Note that this divergenceless property of this tensor is equivalent to four continuity equations. That is, fields have at least four sets of quantities that obey the continuity equation. As an example, it can be seen that [math]\displaystyle{ T^{0}_0 }[/math] is the energy density of the system and that it is thus possible to obtain the Hamiltonian density from the stress–energy tensor.

Indeed, since this is the case, observing that [math]\displaystyle{ \partial_{\mu}T^{\mu 0} = 0 }[/math], we then have

- [math]\displaystyle{ \frac{\partial \mathcal{H}}{\partial t} + \nabla\cdot(\frac{\partial \mathcal{L}}{\partial\nabla \phi_{\alpha}}\dot{\phi}_{\alpha}) = 0 }[/math]

We can then conclude that the terms of [math]\displaystyle{ \frac{\partial \mathcal{L}}{\partial\nabla \phi_{\alpha}}\dot{\phi}_{\alpha} }[/math] represent the energy flux density of the system.

Note that the trace is defined to be [math]\displaystyle{ T^{\mu}_{\mu} }[/math]. Note that

- [math]\displaystyle{ T^{\mu}_{\mu} = T^{\mu\nu}g_{\nu\mu} . }[/math]

When we use our formula for the stress–energy tensor found above,

- [math]\displaystyle{ T^{\mu}_{\mu} = \frac{\partial \mathcal{L}}{\partial(\partial_{\mu}\phi_{\alpha})}g_{\mu\nu}\partial^{\nu}\phi_{\alpha}-g_{\mu\nu}g^{\mu\nu}\mathcal{L} . }[/math]

Using the raising and lowering properties of the metric, and the fact that [math]\displaystyle{ g^{\mu\nu}g_{\mu\alpha} = \delta^{\nu}_{\alpha} }[/math],

- [math]\displaystyle{ T^{\mu}_{\mu} = \frac{\partial \mathcal{L}}{\partial(\partial_{\mu}\phi_{\alpha})}\partial_{\mu}\phi_{\alpha}-\delta^{\mu}_{\mu}\mathcal{L} . }[/math]

Since [math]\displaystyle{ \delta^{\mu}_{\mu} = 4 }[/math], so that we can conclude that

- [math]\displaystyle{ T^{\mu}_{\mu} = \frac{\partial \mathcal{L}}{\partial(\partial_{\mu}\phi_{\alpha})}\partial_{\mu}\phi_{\alpha}-4\mathcal{L} . }[/math]

In general relativity, the symmetric stress–energy tensor acts as the source of spacetime curvature, and is the current density associated with gauge transformations of gravity which are general curvilinear coordinate transformations. (If there is torsion, then the tensor is no longer symmetric. This corresponds to the case with a nonzero spin tensor in Einstein–Cartan gravity theory.)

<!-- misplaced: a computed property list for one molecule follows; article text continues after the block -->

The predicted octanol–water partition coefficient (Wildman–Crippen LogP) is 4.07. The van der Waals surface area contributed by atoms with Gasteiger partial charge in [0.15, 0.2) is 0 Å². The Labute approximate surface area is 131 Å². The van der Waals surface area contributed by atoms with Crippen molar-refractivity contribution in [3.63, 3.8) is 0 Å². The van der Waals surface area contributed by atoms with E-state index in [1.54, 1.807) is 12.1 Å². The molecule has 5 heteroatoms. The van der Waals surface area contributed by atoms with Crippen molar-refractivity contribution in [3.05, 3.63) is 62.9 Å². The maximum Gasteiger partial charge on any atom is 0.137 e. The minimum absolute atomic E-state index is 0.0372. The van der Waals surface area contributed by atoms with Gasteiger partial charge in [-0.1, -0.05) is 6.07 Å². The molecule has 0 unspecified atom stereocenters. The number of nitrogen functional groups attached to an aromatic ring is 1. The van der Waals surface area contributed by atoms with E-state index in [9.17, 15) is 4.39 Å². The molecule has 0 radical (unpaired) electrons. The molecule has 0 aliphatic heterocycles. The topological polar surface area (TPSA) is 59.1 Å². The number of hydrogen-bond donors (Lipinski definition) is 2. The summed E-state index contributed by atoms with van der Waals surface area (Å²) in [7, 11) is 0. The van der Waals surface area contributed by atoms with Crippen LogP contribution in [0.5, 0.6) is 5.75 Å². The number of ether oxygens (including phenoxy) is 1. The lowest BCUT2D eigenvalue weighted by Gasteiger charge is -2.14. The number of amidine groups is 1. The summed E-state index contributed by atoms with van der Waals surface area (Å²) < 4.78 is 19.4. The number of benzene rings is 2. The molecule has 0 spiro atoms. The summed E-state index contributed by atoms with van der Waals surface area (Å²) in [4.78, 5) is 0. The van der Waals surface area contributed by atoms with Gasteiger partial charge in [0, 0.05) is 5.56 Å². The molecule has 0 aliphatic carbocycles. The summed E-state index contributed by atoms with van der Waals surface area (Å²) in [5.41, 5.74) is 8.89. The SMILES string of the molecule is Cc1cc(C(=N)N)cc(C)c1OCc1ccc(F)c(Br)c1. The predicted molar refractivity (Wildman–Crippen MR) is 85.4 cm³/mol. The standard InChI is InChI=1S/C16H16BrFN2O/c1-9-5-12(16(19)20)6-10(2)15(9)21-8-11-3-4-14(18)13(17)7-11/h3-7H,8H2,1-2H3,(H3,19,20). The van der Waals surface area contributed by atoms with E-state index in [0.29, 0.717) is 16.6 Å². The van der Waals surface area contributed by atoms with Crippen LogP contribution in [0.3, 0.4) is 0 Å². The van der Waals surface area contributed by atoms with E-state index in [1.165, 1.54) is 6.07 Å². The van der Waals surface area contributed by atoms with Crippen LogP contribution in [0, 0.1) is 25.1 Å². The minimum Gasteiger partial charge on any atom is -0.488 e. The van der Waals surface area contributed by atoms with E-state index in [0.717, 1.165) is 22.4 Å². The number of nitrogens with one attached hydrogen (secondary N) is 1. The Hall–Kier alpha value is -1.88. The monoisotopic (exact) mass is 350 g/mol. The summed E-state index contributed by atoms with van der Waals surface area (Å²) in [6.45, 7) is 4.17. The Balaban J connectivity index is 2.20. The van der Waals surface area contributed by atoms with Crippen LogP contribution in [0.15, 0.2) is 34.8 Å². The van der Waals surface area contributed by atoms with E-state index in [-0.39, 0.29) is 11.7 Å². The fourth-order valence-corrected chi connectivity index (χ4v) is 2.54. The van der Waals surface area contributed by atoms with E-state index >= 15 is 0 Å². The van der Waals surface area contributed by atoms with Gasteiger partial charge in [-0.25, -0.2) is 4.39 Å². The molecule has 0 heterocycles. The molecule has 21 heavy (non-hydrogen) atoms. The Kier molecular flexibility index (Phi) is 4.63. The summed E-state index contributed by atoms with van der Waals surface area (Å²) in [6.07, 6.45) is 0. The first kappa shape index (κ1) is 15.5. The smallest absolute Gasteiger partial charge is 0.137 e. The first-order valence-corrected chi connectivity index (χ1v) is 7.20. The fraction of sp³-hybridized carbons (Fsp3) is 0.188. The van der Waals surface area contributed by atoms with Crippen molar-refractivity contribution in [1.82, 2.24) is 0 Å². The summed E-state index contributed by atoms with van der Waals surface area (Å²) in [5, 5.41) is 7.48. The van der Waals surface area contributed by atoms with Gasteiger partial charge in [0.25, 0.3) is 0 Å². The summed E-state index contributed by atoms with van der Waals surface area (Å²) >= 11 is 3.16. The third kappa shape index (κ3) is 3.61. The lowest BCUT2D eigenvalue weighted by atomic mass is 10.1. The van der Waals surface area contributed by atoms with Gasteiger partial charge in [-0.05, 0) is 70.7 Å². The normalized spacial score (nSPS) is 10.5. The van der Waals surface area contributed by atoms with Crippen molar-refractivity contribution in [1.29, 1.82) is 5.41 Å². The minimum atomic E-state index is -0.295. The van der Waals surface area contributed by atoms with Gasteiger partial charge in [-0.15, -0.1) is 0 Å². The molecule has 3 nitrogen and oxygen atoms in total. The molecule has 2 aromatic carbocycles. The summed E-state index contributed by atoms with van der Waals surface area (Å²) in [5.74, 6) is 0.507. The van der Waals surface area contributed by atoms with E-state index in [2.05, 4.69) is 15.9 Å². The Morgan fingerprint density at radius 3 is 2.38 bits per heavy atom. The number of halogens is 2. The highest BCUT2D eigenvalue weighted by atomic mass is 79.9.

In general relativity, the partial derivatives used in special relativity are replaced by covariant derivatives. What this means is that the continuity equation no longer implies that the non-gravitational energy and momentum expressed by the tensor are absolutely conserved, i.e. the gravitational field can do work on matter and vice versa. In the classical limit of Newtonian gravity, this has a simple interpretation: kinetic energy is being exchanged with gravitational potential energy, which is not included in the tensor, and momentum is being transferred through the field to other bodies. In general relativity the Landau–Lifshitz pseudotensor is a unique way to define the *gravitational* field energy and momentum densities. Any such stress–energy pseudotensor can be made to vanish locally by a coordinate transformation.

In curved spacetime, the spacelike integral now depends on the spacelike slice, in general. There is in fact no way to define a global energy–momentum vector in a general curved spacetime.

In general relativity, the stress tensor is studied in the context of the Einstein field equations which are often written as

- [math]\displaystyle{ R_{\mu \nu} - \tfrac{1}{2} R\,g_{\mu \nu} + \Lambda g_{\mu \nu} = {8 \pi G \over c^4} T_{\mu \nu}, }[/math]

where [math]\displaystyle{ R_{\mu \nu} }[/math] is the Ricci tensor, [math]\displaystyle{ R }[/math] is the Ricci scalar (the tensor contraction of the Ricci tensor), [math]\displaystyle{ g_{\mu \nu}\, }[/math] is the metric tensor, Λ is the cosmological constant (negligible at the scale of a galaxy or smaller), and [math]\displaystyle{ G }[/math] is the universal gravitational constant.

In special relativity, the stress–energy of a non-interacting particle with rest mass *m* and trajectory [math]\displaystyle{ \mathbf{x}_\text{p}(t) }[/math] is:

- [math]\displaystyle{ T^{\alpha \beta}(\mathbf{x},t) = \frac{m \, v^{\alpha}(t) v^{\beta}(t)}{\sqrt{1 - (v/c)^2}}\;\, \delta(\mathbf{x} - \mathbf{x}_\text{p}(t)) = \frac{E}{c^2}\; v^{\alpha}(t) v^{\beta}(t)\;\, \delta(\mathbf{x} - \mathbf{x}_\text{p}(t)) }[/math]

where [math]\displaystyle{ (v^{\alpha})_{\alpha=0,1,2,3} \! }[/math] is the velocity vector (which should not be confused with four-velocity, since it is missing a [math]\displaystyle{ \gamma }[/math])

- [math]\displaystyle{ (v^{\alpha})_{\alpha=0,1,2,3} = \left(1, \frac{d \mathbf{x}_\text{p}}{dt}(t) \right) \,, }[/math]

δ is the Dirac delta function and [math]\displaystyle{ E = \sqrt{p^2 c^2 + m^2 c^4} }[/math] is the energy of the particle.

For a perfect fluid in thermodynamic equilibrium, the stress–energy tensor takes on a particularly simple form

- [math]\displaystyle{ T^{\alpha \beta} \, = \left(\rho + {p \over c^2}\right)u^{\alpha}u^{\beta} + p g^{\alpha \beta} }[/math]

where [math]\displaystyle{ \rho }[/math] is the mass–energy density (kilograms per cubic meter), [math]\displaystyle{ p }[/math] is the hydrostatic pressure (pascals), [math]\displaystyle{ u^{\alpha} }[/math] is the fluid's four velocity, and [math]\displaystyle{ g^{\alpha \beta} }[/math] is the reciprocal of the metric tensor. Therefore, the trace is given by